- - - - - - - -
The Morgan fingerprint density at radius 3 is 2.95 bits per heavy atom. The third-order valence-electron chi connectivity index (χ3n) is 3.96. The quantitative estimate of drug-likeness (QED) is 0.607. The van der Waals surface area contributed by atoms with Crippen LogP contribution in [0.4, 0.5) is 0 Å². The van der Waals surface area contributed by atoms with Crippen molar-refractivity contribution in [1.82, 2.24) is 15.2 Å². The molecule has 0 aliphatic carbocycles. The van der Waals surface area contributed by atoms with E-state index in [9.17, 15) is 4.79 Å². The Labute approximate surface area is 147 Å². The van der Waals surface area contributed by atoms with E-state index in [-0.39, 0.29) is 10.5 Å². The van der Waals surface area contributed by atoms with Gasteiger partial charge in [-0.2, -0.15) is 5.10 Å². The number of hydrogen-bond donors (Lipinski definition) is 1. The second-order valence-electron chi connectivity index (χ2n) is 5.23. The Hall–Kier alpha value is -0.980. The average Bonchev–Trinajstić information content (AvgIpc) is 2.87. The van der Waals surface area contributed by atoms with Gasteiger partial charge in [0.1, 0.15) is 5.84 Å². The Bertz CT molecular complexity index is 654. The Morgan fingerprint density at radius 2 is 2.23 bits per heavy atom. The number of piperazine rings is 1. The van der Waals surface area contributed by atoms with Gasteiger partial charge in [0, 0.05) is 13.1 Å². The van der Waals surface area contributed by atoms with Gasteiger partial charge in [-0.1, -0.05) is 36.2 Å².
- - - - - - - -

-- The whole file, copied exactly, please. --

The Morgan fingerprint density at radius 3 is 2.95 bits per heavy atom. The third-order valence-electron chi connectivity index (χ3n) is 3.96. The quantitative estimate of drug-likeness (QED) is 0.607. The van der Waals surface area contributed by atoms with Crippen LogP contribution in [0.4, 0.5) is 0 Å². The van der Waals surface area contributed by atoms with Crippen molar-refractivity contribution in [1.82, 2.24) is 15.2 Å². The molecule has 0 aliphatic carbocycles. The van der Waals surface area contributed by atoms with E-state index in [9.17, 15) is 4.79 Å². The Labute approximate surface area is 147 Å². The van der Waals surface area contributed by atoms with E-state index in [-0.39, 0.29) is 10.5 Å². The van der Waals surface area contributed by atoms with Gasteiger partial charge in [-0.2, -0.15) is 5.10 Å². The number of hydrogen-bond donors (Lipinski definition) is 1. The second-order valence-electron chi connectivity index (χ2n) is 5.23. The Hall–Kier alpha value is -0.980. The average Bonchev–Trinajstić information content (AvgIpc) is 2.87. The van der Waals surface area contributed by atoms with Gasteiger partial charge in [0.1, 0.15) is 5.84 Å². The Bertz CT molecular complexity index is 654. The Morgan fingerprint density at radius 2 is 2.23 bits per heavy atom. The number of piperazine rings is 1. The van der Waals surface area contributed by atoms with Gasteiger partial charge in [0, 0.05) is 13.1 Å². The van der Waals surface area contributed by atoms with Gasteiger partial charge in [-0.1, -0.05) is 36.2 Å².